Block 2,4,5 (Physics 1,2)
This idea came to me as through the years as I tried giving students very specific instruction on how to do labs which invariably failed to get them a) motivated b) clear on what they should do c) to the learning objective.
Today We did modeling lab called the spaghetti bridge lab . The link by the way is NOT my own, and I did not use a document like this in class. It is worth clicking on the link if you are reading this post to get an idea of what the lab is about.
In short a strand of uncooked spaghetti is suspended over a gap at its ends. A cup hangs below it and marbles are placed into the cup until the strand breaks. Students record the number of marbles it takes to break the strand and the depression of the strand in whatever length unit they want. This is done for a single strand, 2,3,4 and ideally 5 strands of spaghetti.
What I like about the modeling approach is that the opener is typically something like “What are some questions we can ask about this system?” , or “What can we measure about this system?”
I notice that modeling instruction leans towards the second question. I tend to avoid opening that way because I imagine myself as a jaded high school senior thinking “Why would I want to measure anything about this system?”
The question “What questions can we ask?” are great because I can open with a demonstration of the suspended stand. I can drop a marble in, a second marble in, a third etc. I can then say something like “Should I go on?”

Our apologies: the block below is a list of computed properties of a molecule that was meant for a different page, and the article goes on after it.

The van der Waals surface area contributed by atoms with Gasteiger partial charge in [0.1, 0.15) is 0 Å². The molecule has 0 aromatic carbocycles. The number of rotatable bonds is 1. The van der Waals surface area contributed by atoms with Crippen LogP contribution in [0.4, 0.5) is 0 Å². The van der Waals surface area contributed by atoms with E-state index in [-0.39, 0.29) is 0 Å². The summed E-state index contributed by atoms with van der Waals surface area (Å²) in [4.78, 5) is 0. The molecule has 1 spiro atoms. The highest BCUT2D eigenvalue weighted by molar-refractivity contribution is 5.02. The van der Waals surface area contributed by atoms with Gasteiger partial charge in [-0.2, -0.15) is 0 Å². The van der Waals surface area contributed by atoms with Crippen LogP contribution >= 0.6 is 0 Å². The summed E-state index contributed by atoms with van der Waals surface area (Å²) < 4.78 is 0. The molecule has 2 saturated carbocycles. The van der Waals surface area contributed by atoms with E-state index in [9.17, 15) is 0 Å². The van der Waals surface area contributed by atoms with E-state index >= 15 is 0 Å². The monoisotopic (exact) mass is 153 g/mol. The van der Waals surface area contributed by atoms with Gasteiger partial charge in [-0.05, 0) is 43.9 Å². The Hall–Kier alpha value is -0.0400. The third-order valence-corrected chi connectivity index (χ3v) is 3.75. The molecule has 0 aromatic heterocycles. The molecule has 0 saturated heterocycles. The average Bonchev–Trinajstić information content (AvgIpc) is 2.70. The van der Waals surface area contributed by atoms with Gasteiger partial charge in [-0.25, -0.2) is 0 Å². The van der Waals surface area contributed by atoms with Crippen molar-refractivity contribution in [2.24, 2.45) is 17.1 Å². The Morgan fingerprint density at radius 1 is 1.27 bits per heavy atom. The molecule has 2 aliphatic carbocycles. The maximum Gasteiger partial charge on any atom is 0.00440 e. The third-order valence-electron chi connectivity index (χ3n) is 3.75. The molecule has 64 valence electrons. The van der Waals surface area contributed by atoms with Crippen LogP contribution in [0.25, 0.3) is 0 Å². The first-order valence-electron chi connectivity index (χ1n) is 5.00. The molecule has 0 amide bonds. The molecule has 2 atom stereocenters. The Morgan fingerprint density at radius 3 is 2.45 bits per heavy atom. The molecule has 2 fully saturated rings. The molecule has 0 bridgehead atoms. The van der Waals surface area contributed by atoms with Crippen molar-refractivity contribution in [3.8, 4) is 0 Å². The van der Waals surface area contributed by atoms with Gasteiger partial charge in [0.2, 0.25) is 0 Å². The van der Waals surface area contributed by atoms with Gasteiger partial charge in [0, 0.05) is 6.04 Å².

If the students say, “Yes!” I can let them know that that is what they will be doing. Then I can address the fact that in a physics class. We try to quantify everything and “number of marbles it takes to break a strand…” or other similar phrasing is only half the story.
As a facilitator I can then ask something like, “Well, how do we measure if its about to break?”
Nearly all the students say something like, “See how much it bends”
THAT’S the breakthrough idea that leads us to finding the easiest way to measure the bending. Inevitable this leads them to the dependent variable of measuring the vertical distance the cup moves as more marbles are added.
Why I don’t like suggesting a lab technique
I don’t like suggesting lab measurement techniques to my students because they always come up with better lab set ups than I do. I am being completely serious. My background is in theoretical chemical physics. I solve things on paper and write programs. I am one of the worst spatial thinkers I know, and arranging laboratory equipment in an experiment like this is certainly spatial thinking.
In my next post, I want to share out some of the great ideas my students had in doing this lab, and some of the suggestions they had for improving it and making it more rigorous.